Letters of Love

Letters_of_Love

As I ready my children for school, I stand at my kitchen counter packing wholesome lunches all set to be tucked away into their boxes and carted off to school. Along with their balanced meal, I lovingly slip in a note of love which promises of homemade cookies and cold milk upon their return. –– WAIT!… Scratch that… How could I forget? I don’t send my kids off to school. I don’t pack them lunches in cute little boxes. I don’t give them milk and cookies when they come back because they never leave. I don’t send them little love notes in their lunch pails; there are no lunch pails.

When shopping for back-to-school supplies, I happened upon a set of adorable lunch note cards for parents. What a cute idea, I thought! In reality, I have no use for them. We homeschool, so I don’t pack meals for our kids. I don’t box a lunch for my guy; he works at home. I make our lunch at the stove and then we sit down to eat as a family But the idea behind the love notes was touching. Surely there must be a way for me to use them. Then an idea struck! Part of dating someone is writing love letters, right? So if I was “dating my children“, surely I would need to write them “love letters”. These little notes would indeed come in handy.
Now I needed to find creative ways to deliver my letters of love. Perhaps when we are on a field trip, I could attach them to their juice boxes or water bottles. I could tuck it into the front cover of their current read. I could stick them to the chairs at the kitchen table between breakfast and the beginning of our day. There are so many possibilities, I could go on forever.

Whether it is a stack of silly little notes or a handmade card, I need to remember my family appreciates these demonstrations of love. To them, it is anything but little. I constantly am trying to find ways to show my heart and express my feelings. As homeschoolers, I have to be a tad more creative. I am learning to take advantage of an opportunity when I see it. I can’t use a lunchbox, but I can use other things. The key is remembering and doing, no matter how little or how silly.

“Train up a child in the way he should go; even when he is old he will not depart from it.”
~ Proverbs 22:6

We’d love to know… Do you write your children letters of love? What creative ways to do you find to deliver them?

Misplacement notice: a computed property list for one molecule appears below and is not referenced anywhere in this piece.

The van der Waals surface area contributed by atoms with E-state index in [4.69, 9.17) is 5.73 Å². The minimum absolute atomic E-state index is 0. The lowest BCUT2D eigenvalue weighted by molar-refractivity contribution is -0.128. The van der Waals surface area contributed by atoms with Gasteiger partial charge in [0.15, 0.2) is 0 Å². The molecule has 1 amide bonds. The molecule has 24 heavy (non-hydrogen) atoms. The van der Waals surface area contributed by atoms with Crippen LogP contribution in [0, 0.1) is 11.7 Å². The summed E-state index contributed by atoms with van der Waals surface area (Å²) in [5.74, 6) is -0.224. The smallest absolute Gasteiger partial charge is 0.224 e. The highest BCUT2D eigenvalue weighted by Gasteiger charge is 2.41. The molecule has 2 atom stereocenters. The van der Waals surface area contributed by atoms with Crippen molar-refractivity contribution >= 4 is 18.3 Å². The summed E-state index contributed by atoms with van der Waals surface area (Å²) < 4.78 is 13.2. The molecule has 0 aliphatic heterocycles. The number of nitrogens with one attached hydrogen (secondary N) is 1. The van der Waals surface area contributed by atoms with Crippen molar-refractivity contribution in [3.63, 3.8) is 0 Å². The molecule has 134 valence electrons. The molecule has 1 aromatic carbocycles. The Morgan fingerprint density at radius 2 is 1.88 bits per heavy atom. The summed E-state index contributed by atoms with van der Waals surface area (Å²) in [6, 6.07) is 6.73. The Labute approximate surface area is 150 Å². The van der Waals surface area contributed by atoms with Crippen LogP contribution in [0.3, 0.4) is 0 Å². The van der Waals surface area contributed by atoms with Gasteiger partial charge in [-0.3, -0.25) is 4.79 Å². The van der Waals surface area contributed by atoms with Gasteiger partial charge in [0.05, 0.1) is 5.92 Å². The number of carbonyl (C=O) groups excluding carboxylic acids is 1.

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In This Alone

“This is what the Lord says: ‘Let not the wise boast of their wisdom or the strong boast of their strength or the rich boast of their riches, but let the one who boasts boast about this: that they have the understanding to know me, that I am the Lord, who exercises kindness, justice and righteousness on earth, for in these I delight,’ declares the Lord.”

Jeremiah 9:23-24

I admit, there are times when my vision becomes skewed. It is in these moments, the Lord must remind me it is in Him alone I am satisfied.

How often do we start idolizing the things around us? Our spouses, our children, and our family can become the focus of our lives. Our jobs, our homes, and our financial status can start to define us.
What about our homeschooling? Do we boast in our ability to homeschool or to homeschool well? Has homeschooling itself become the very center of our lives, instead of the values upon which homeschooling was built? Has progress, for the sake of progress, become our goal?

May we not make an idol out of homeschooling itself. May we focus less on the act, the daily progression of lessons. Instead, let us rejoice in our children’s ability to draw closer to the Lord. May our homeschooling be a means of helping our children understand Christ better, and may we boast in this alone. That our children walk with God.

Please share with us… Take a moment to brag about what the Lord has been doing in your homeschooling. How is He working in your lives?

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Waiting for ‘Real’ Ministry to Begin

Do you ever feel as if you’re not moving forward in ministry? You desire to serve the Lord, but where would you find the time? There’s learning which needs to be done, a house which needs to be cleaned, meals which need fixing, and a world of responsibility sitting at your feet the moment you open your eyes each morning.